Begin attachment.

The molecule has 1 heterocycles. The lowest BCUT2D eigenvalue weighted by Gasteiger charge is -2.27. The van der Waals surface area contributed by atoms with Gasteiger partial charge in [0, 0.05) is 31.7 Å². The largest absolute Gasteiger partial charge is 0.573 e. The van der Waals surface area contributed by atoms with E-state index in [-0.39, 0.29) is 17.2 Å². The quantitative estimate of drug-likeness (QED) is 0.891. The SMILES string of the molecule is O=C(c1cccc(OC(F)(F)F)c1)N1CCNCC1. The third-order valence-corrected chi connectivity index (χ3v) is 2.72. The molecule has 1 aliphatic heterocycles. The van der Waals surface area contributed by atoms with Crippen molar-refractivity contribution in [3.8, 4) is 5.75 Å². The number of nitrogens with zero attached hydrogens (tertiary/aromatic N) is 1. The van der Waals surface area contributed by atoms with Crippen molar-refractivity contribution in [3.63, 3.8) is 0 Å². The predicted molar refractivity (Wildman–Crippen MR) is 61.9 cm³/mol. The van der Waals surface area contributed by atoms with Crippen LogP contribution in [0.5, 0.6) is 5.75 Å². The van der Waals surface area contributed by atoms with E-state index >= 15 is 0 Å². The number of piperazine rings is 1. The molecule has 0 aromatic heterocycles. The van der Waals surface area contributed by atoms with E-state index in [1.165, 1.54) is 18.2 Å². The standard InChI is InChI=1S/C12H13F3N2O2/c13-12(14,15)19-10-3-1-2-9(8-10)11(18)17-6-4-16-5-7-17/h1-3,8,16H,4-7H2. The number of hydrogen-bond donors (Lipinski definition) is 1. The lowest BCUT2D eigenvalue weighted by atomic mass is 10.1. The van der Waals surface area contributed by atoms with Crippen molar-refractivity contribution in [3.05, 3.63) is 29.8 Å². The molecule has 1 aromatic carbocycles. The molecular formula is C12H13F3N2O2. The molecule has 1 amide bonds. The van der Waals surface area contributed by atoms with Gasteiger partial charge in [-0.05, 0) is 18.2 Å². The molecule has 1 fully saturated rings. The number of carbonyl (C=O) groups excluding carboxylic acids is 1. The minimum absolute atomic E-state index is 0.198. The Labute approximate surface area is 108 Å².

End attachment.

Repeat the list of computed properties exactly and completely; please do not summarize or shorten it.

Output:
The molecule has 1 heterocycles. The lowest BCUT2D eigenvalue weighted by Gasteiger charge is -2.27. The van der Waals surface area contributed by atoms with Gasteiger partial charge in [0, 0.05) is 31.7 Å². The largest absolute Gasteiger partial charge is 0.573 e. The van der Waals surface area contributed by atoms with E-state index in [-0.39, 0.29) is 17.2 Å². The quantitative estimate of drug-likeness (QED) is 0.891. The SMILES string of the molecule is O=C(c1cccc(OC(F)(F)F)c1)N1CCNCC1. The third-order valence-corrected chi connectivity index (χ3v) is 2.72. The molecule has 1 aliphatic heterocycles. The van der Waals surface area contributed by atoms with Crippen molar-refractivity contribution in [3.8, 4) is 5.75 Å². The number of nitrogens with zero attached hydrogens (tertiary/aromatic N) is 1. The van der Waals surface area contributed by atoms with Crippen molar-refractivity contribution in [3.63, 3.8) is 0 Å². The predicted molar refractivity (Wildman–Crippen MR) is 61.9 cm³/mol. The van der Waals surface area contributed by atoms with Crippen LogP contribution in [0.5, 0.6) is 5.75 Å². The van der Waals surface area contributed by atoms with E-state index >= 15 is 0 Å². The number of piperazine rings is 1. The molecule has 0 aromatic heterocycles. The van der Waals surface area contributed by atoms with E-state index in [1.165, 1.54) is 18.2 Å². The standard InChI is InChI=1S/C12H13F3N2O2/c13-12(14,15)19-10-3-1-2-9(8-10)11(18)17-6-4-16-5-7-17/h1-3,8,16H,4-7H2. The number of hydrogen-bond donors (Lipinski definition) is 1. The lowest BCUT2D eigenvalue weighted by atomic mass is 10.1. The van der Waals surface area contributed by atoms with Crippen molar-refractivity contribution in [3.05, 3.63) is 29.8 Å². The molecule has 1 aromatic carbocycles. The molecular formula is C12H13F3N2O2. The molecule has 1 amide bonds. The van der Waals surface area contributed by atoms with Gasteiger partial charge in [-0.05, 0) is 18.2 Å². The molecule has 1 fully saturated rings. The number of carbonyl (C=O) groups excluding carboxylic acids is 1. The minimum absolute atomic E-state index is 0.198. The Labute approximate surface area is 108 Å².